Coronation portrait by Sir Thomas Lawrence of King George IV

Thanks for stopping by and welcome to 1814: a time of decadent balls, glorious gowns, sharp dressed men, and, unfortunately, war. Our time machine will be visiting 1814 twice, so for this stop, we are focusing on the first half of 1814.

1814 is the year my novella, The Umbrella Chronicles: George & Dorothea’s Story, in the Never Too Late anthology takes place.

The setting is England during a period of time known as The Regency. This is because King George III had become unfit to rule and so his son, George, ruled by proxy as the Prince Regent beginning in 1811 until his father’s death in 1820, at which time the Prince Regent became King George IV.

Napoleonic Wars: The Sixth Coalition versus the French

One couldn’t talk about the year of 1814 without mentioning the Napoleonic Wars. 1814 saw the Sixth Coalition of allied forces (Austria, Russia, Prussia, UK, Portugal, Sweden, Spain, and several German states) battling the French under emperor Napoleon Bonaparte. Numerous battles took place over the course of the year, concluding with a very short-lived time of peace (for despite exile to Elba in April, the infamous Battle of Waterloo (1815) has yet to take place).

Here are some of the major battles and events surrounding the Napoleonic Wars that occurred in the first half of 1814:

January 14 The Treaty of Kiel is signed ending hostilities between Denmark-Norway (French ally) and the UK and Sweden (part of the 6th Coalition).

January 29 The French defeat Russia and Prussia in the Battle of Brienne.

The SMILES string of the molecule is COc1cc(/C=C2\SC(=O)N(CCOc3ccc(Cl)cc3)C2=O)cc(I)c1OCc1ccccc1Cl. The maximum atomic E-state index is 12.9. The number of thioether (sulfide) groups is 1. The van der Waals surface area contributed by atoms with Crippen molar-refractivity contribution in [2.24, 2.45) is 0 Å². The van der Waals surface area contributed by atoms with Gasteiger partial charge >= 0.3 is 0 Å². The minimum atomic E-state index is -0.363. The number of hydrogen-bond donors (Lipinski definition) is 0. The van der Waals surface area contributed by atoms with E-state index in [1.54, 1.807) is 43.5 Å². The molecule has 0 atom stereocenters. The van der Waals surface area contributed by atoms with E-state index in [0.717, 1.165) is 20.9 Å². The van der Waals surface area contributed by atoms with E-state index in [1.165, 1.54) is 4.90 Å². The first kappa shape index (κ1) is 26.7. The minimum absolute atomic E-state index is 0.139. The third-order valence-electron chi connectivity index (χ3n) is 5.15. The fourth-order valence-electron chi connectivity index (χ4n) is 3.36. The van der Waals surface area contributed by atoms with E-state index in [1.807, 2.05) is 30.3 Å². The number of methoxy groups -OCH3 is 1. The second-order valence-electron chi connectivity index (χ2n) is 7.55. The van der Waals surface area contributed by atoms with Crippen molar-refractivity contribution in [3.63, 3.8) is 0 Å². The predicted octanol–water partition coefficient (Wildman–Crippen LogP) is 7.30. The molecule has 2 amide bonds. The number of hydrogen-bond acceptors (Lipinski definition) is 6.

February 1 The French defeat Russia in the Battle of Champaubert.

February 17 The French defeat Russia and Austria in the Battle of Mormant.

February 18 The French defeat the Austrians and Württembergers in the Battle of Montereau.

March 1 The Sixth Coalition sign the Treaty of Chaumont.

March 7 The French defeat Russia and Prussia in the Battle of Craonne.

March 21 The French, severely outnumbered, flee from the Battle of Arcis-sur-Aube.

March 30 Sixth Coalition forces march into Paris after defeating Napoleon.

March 31 Forces allied against Napoleon capture Paris.

Russians enter Paris in 1814 Artist Unknown

April 11 Napoleon abdicates unconditionally; he is exiled to the island of Elba, and the French Bourbon monarchy and King Louis XVIII is restored. The Treaty of Fontainebleau is signed, allowing the Congress of Vienna to redraw the map of Europe.

April 26 King Louis XVIII lands at Calais from England.

May 4 Bourbon reign restored in France.

May 30 The Treaty of Paris (1814) is signed returning French borders to their 792 extent.


War of 1812